Psychoneuroimmunology researcher Dr. James Pennebaker

Psychoneuroimmunology researcher Dr. James Pennebaker

Part 3 of 3
Increased emotional distress results in the release of catecholamines (substances allowing us to respond to stressors), which is damaging to the intimal endothelium (inner-most lining) of the coronary arteries. That, in turn, leads to release of free fatty acids, which results in increased platelet aggregation and lipid deposition at the site of the endothelial damage. The catecholamines also contribute to hypercholesterolemia. Subsequent increases in cortisol contribute to still further damage. Catecholamines include dopamine, epinephrine, and norepinephrine.

I have noticed that after a physically stressful event, such as a treadmill EKG stress test, blood pressure normalizes quite rapidly, but that after an emotionally stressful event, it can take hours to normalize blood pressure. This is because the stress ends when exiting the treadmill, but in the case of emotional distress, the stress continues as long as we are emotionally distressed. Allostatic load increases in proportion to the length of time we experience emotional distress, and high allostatic load translates into catabolic processes.

A catabolic state results in:
• Cessation of protein, fat, and carbohydrate synthesis.
• Increased breakdown of protein, fat, and carbohydrate.
• Elevated blood levels of glucose, free fatty acids, and LDL cholesterol.
• Decreased bone remodeling.
• Decreased repair and replacement of cells that require high turnover.
• Decreased production and circulation of WBCs, and general immune function impairment.
• Increased salt and water retention.
• Increased systolic and diastolic BP.
• Increased HR and stroke volume (SV).
• Increased serum uric acid levels.
• Increased platelet adhesion and increased platelet aggregation.
• Increased blood viscosity.
• Constriction of peripheral resistance and capacitance vessels.
• Arterial wall damage.
• Impaired left ventricular (LV) function.
• Lethal dysrhythmias.
• Coronary vasospasm induced by hyperventilation.
• Increased blood pressure leads to heart failure, atherosclerosis, heart attacks, kidney damage, ischemic strokes, and hemorrhagic strokes.

Living in a catabolic state can present differently in different individuals. For example, generalized anxiety disorder (GAD) (unlike other anxiety disorders) does not typically manifest in sympathetic activation in the presence of worry, challenges or threats. Instead, there is a reduction in heart rate variability (HRV) along with deficient parasympathetic tone. The way this is understood is that because of such frequent detection of threat but no place to run and no one to fight, sympathetic activation is not adaptive, so it is suppressed. Nevertheless, people living with GAD do live in a catabolic state.

Emotional distress and physiological stress have been measured through lab values, fMRI, biofeedback, and other methods. The following is an account of a particularly innovative method.

Psychophysiology researcher Carmen Uhlmann wired computer keyboards to biofeedback (BF) instruments. Collaborating with psychoneuroimmunology (PNI) researcher Dr. James Pennebaker and computer programmer Martha Francis, they were able to measure electrodermal activity (EDA) as subjects (all SMU college students) wrote about various traumatic experiences in their lives. The sensors in the pads of the computer keyboard went to a separate computer that was programmed to function in harmony with the one on which the subjects typed. The researchers were able to get readouts of the writer’s EDA fluctuations on a word-by-word, phrase-by-phrase basis.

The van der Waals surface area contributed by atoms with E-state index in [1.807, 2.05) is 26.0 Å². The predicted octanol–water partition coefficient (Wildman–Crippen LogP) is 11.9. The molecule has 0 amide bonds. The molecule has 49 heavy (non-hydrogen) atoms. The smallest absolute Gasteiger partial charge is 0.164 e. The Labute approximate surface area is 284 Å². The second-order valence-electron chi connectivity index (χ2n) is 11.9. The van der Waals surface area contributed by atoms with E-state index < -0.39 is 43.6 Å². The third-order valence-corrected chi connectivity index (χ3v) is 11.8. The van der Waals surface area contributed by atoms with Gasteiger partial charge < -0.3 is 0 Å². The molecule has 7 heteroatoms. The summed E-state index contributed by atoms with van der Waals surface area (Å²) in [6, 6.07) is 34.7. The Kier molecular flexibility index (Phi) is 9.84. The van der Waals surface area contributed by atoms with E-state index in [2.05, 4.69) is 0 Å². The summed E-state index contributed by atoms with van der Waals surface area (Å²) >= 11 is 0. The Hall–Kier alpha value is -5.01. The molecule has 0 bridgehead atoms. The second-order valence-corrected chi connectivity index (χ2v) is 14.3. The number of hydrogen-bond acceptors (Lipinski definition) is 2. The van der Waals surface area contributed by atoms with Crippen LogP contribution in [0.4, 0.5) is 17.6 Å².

This unique BF hookup allowed the researchers to determine the features of language that are related to autonomic activity. They discovered that specific words were associated with specific physiological changes. The BF computer tracked EDA from the computer keys and HR from a sensor on the writer’s body. These BF measures were synced to the text of the computer on which the subjects typed. Negative descriptors of emotion such as words like scared, hate, hurt, guilt, and shame correlated with increased autonomic arousal as measured by increased HR and EDA. Words associated with positive emotion correlated with reduced autonomic activity as measured by reduced HR and EDA.

A surprising finding of this experiment was that words associated with reflection and insight and with a degree of resolution of a problem such as understand, realize, because, and reason also correlated with increased HR and EDA.

The explanation for the increased HR and EDA with words associated with insight and understanding was that when the students were writing about an event or problem, despite having a level of understanding, they felt emotional as they wrote, and the emotions correlated with increased HR and EDA. However, when the subjects wrote about the trauma or problem over a period of several days, a diminution of autonomic activity was noted.

Pennebaker concluded that although writing (or verbally sharing) about one’s trauma or problems triggers autonomic arousal, the more we do it, the more we acquire insights and resolution of whatever had been troubling us, and that this continued exploration leads to a more calm, peaceful state of mind.

It was also discovered during that study that when the researchers followed the health of the subjects over the next few months, based on visits to the university medical clinic, the students who expressed negative emotion words experienced better health than those who continually expressed positive emotion words. Dr. Pennebaker explained this surprising finding by concluding that the expression of negative emotion contributed to increased self-awareness, self-understanding, and self-appreciation, and the resulting improved mind-state led to improved health.

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